DWF have a careful analysis of the potential effect of the ERRA at http://www.dwf.co.uk/news/legal-updates/employers-liability-and-the-enterprise-and-regulatory-reform-act-2013


One particular matter of interest (and where I am not sure I agree with them) is the point in relation to a direct cause of action under the Directives against a defendant that is an emanation of the state.

The article states:

“Our view is that whilst as with the regulations themselves, the directives continue to exist, and can as they always have done establish a cause of action against public defendants, in practice it will now be more difficult for them to do so. It was clearly the government’s intention when steering the new Act through Parliament that the regulations, and implicitly the directives standing behind them, would no longer establish a direct cause of action”

The difficulty I have with this analysis is that the “government’s intention” can have no effect at all on a direct cause of action under the Directives.  The right under the Directives arises from European and not national law.  If a party has a direct right of action under a directive no action by the government can diminish that right.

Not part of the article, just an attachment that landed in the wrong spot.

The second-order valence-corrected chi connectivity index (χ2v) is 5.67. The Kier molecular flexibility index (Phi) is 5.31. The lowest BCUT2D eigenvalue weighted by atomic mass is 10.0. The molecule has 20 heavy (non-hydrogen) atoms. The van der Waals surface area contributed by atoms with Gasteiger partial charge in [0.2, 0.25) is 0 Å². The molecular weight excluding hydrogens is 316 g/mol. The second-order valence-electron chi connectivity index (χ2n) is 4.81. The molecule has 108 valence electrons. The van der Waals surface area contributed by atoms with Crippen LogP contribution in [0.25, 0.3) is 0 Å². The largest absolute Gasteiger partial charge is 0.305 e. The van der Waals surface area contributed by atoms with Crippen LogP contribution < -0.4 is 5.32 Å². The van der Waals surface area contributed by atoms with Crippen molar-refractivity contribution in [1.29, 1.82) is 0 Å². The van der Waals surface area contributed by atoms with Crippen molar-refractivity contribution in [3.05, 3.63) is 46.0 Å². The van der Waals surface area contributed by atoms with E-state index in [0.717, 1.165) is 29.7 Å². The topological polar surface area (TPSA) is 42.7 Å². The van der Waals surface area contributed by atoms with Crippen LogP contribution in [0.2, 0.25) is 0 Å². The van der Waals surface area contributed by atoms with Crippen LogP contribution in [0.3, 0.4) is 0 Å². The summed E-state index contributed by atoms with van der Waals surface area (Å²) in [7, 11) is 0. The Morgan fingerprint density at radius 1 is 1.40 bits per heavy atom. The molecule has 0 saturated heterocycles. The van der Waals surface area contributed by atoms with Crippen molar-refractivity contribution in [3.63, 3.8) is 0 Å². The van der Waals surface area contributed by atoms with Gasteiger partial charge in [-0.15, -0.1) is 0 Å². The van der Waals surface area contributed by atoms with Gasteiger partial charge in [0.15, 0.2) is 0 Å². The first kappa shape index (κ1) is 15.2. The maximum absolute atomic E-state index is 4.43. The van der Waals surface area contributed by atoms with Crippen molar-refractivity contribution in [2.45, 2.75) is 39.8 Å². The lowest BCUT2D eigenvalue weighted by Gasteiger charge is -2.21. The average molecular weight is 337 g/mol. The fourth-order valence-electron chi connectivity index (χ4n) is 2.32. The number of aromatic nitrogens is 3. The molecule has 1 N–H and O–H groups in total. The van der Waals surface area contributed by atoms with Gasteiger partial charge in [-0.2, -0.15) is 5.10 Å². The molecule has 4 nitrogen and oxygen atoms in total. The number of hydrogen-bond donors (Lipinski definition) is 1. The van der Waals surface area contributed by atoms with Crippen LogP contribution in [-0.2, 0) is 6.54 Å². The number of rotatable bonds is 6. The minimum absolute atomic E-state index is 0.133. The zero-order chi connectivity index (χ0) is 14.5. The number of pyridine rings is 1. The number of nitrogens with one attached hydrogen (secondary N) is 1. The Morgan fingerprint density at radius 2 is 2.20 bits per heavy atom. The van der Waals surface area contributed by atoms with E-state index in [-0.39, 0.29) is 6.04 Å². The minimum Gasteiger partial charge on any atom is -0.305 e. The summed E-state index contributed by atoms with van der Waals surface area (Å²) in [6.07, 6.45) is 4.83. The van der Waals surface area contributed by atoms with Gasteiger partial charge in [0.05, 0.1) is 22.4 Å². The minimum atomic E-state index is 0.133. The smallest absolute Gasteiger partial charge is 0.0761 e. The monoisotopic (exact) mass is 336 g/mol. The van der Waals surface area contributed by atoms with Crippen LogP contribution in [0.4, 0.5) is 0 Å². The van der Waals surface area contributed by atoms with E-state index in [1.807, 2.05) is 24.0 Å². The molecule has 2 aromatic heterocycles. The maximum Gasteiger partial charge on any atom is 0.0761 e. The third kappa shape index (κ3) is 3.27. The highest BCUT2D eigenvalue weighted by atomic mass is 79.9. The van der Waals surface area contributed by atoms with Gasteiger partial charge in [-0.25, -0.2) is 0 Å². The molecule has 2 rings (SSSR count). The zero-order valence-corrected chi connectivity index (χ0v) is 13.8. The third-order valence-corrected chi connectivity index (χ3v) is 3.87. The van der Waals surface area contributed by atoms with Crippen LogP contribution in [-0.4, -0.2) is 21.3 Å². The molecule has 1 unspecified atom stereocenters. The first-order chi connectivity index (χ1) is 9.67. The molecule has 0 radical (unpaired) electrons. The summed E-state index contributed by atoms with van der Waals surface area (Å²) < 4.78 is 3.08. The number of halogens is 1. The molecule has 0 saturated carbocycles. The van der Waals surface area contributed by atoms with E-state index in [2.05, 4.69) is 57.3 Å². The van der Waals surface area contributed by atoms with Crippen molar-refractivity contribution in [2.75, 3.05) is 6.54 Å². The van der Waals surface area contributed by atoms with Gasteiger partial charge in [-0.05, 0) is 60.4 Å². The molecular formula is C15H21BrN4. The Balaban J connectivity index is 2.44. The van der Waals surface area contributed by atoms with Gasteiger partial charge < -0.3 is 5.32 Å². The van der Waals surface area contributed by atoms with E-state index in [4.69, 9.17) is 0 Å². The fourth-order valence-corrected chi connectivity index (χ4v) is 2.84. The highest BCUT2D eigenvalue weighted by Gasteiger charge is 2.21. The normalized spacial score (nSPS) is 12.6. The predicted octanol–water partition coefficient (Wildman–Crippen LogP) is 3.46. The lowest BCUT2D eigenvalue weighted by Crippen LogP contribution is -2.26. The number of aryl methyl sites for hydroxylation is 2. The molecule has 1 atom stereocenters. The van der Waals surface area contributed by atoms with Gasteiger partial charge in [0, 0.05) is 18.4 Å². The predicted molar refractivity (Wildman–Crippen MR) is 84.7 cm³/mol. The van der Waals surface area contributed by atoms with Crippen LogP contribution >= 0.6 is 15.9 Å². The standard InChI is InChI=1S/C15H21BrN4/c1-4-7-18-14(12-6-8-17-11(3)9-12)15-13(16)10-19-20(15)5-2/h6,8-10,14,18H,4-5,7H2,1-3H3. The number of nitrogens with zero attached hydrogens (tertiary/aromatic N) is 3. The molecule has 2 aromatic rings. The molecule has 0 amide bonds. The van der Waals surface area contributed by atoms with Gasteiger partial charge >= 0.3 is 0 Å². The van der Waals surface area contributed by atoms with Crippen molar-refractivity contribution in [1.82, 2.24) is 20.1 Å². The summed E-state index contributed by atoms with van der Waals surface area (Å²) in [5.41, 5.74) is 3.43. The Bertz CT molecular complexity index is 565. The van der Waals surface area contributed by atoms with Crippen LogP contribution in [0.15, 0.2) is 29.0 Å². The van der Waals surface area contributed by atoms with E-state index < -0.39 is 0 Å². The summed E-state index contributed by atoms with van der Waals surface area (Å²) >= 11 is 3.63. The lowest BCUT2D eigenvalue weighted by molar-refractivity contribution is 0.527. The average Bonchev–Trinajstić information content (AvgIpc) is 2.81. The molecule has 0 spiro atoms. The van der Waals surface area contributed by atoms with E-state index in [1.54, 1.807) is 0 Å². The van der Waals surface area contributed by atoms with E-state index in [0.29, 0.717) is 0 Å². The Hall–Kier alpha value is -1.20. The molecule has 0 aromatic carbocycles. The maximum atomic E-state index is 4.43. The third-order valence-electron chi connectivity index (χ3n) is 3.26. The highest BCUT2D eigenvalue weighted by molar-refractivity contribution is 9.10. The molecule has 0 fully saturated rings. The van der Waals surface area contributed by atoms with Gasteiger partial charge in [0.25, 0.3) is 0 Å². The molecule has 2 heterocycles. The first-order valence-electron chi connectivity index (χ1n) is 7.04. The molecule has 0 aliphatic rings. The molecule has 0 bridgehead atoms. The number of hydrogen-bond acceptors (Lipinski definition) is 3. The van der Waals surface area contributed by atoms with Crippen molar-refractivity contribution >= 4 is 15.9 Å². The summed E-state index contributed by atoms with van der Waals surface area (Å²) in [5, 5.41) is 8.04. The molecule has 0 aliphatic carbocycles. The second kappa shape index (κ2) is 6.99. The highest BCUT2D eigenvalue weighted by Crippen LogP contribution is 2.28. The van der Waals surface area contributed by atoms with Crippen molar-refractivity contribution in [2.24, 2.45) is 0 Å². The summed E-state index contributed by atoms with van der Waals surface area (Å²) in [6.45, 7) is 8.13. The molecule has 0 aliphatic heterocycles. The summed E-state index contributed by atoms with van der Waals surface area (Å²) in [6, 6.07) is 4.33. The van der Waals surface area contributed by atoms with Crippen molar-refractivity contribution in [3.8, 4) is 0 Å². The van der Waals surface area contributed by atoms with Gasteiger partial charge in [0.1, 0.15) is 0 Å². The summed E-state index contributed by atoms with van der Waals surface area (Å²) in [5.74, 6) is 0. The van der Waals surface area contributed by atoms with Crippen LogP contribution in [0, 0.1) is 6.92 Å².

There is a discussion on the direct effect of the Regulations in the latest edition of Munkman on Employers Liability at 9.47 onwards.

The article goes on to recognise that, since the courts have make reference to the Regulations in any event, the distinction may not be of practical relevance.

However it would be prudent for any claimant litigator, considering a claim against an emanation of the state to consider, and plead, the Directives if necessary.







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